Both Wilson and Navia contrast the positive vision of Socrates in the philosophy of Hegel with the negative view in Nietzsche. The latter, in Navia's words, saw the sophists, specialist intellectual teachers -- literally "agents of the practice of using 'logos' (in this period, something like 'reasoned speech')" -- as the "genuine representatives of the authentic Greek Weltanschauung" of ‹bermenschen. In Plato's Apology, Socrates denies that he is a sophist. Nietzsche agrees, but sees in Socrates a physically, and therefore morally, ugly "buffoon who got himself taken seriously", whose "plebeian and moralistic philosophy" destroyed the high classical culture that the sophists promoted.
Nietzsche's view has fallen out of favour. Socrates is now seen mainly as a courageous figure interested in serious questions about human conduct and willing to die for moral principles. During the Second World War, Karl Popper, as Wilson points out, contrasted Socrates with his star pupil and main witness, Plato. Platonic thought supported Western totalitarianism, Marxism and fascism. But Socrates stood for "faith in man, in equalitarian justice and human reason".
Wilson documents the depressing contemporary use of the figure of Socrates "to add a little extra cultural capital to self-help manual(s)". Symptomatic is Christopher Phillips's Socrates Café: A Fresh Taste of Philosophy, which serves up Socrates lite by combining "Socratic questioning with the charming geniality of the Oprah Winfrey show".
Wilson's analogy to Oprah is apt, and there is, ironically, more to it than she recognises. In his defence, Socrates rebuts the two charges that he corrupted young men through formal teaching as a sophist and that he does not believe in the gods of Athens. He argues that he is no teacher but a kind of talk-show host. He engages passers-by in the public places of Athens in discussions about things they would know -- in Greek, all this is called diatribai, literally "whilings away of time". Socrates' main pastime had the kind of entertainment value now derived from cable television and YouTube. Because he attracted audiences, his views on various subjects were well known. He was therefore confident that he could prove that anyone who claimed he taught impiety was not telling the truth.
There, however, the analogy ends. As both Wilson and Navia stress, Socrates wanted to discuss meaningful topics, such as justice and virtue. His method, known as the elenchus, forced his interview subjects to examine their own assumptions and logic, the meanings of their words. This led to their public embarrassment, when they were forced to admit that they did not really know what they were talking about. One should stress that the word and its verbal form have a basic meaning of "belittlement". As early as our Homeric texts, these words are used of a kind of public disgrace or social shaming that public figures in 5th-century Athens felt much more deeply than celebrities and political leaders do in our shameless modern times.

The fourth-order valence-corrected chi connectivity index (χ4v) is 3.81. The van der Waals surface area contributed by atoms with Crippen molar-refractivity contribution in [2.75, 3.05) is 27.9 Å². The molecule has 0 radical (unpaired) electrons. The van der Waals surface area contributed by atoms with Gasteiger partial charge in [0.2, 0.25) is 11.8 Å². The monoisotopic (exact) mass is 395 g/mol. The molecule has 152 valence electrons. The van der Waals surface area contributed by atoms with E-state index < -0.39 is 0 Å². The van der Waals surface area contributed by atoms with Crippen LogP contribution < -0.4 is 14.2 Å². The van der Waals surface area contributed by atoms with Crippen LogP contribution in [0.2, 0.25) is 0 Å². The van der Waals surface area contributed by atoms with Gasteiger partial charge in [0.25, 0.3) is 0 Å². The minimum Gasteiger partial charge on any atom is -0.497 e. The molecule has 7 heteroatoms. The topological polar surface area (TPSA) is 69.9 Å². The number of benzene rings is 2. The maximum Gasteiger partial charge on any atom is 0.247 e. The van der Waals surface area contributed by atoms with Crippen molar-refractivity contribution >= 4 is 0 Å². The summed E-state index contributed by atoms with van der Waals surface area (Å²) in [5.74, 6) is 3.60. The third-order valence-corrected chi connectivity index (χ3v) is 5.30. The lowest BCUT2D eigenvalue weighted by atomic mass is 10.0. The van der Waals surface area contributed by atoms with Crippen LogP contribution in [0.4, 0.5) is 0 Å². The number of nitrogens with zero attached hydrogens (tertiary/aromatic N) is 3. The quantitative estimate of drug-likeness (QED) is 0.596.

Navia rightly sees Socrates' focus on ethics, his insistence on precise definitions of ethical concepts and his belief in the absolute link between knowledge and virtue as the revolutionary concepts that ultimately got him killed. In Navia's view, Socrates believed true wisdom, as the basis for deciding between right and wrong action, "must begin inexorably with the examination of one's self".
The oracle of Apollo at Delphi had declared to Socrates' friend Chaerophon that no one was wiser than Socrates. The oracle also displayed for all visitors, engraved prominently in stone, the message "Know yourself". The Greeks were interested in doing this from Homer's Iliad onward.
The tragedy of Socrates was twofold. First, he took this command to another level at a time when what Athenians desperately wanted was simple pieties and soft moral principles. Second, the inscription at Delphi could not respond to his questions.
But do not let Socrates' reservations about the written word keep you from reading these two thoughtful and informative books.
Tom Palaima is professor of classics, University of Texas at Austin, US.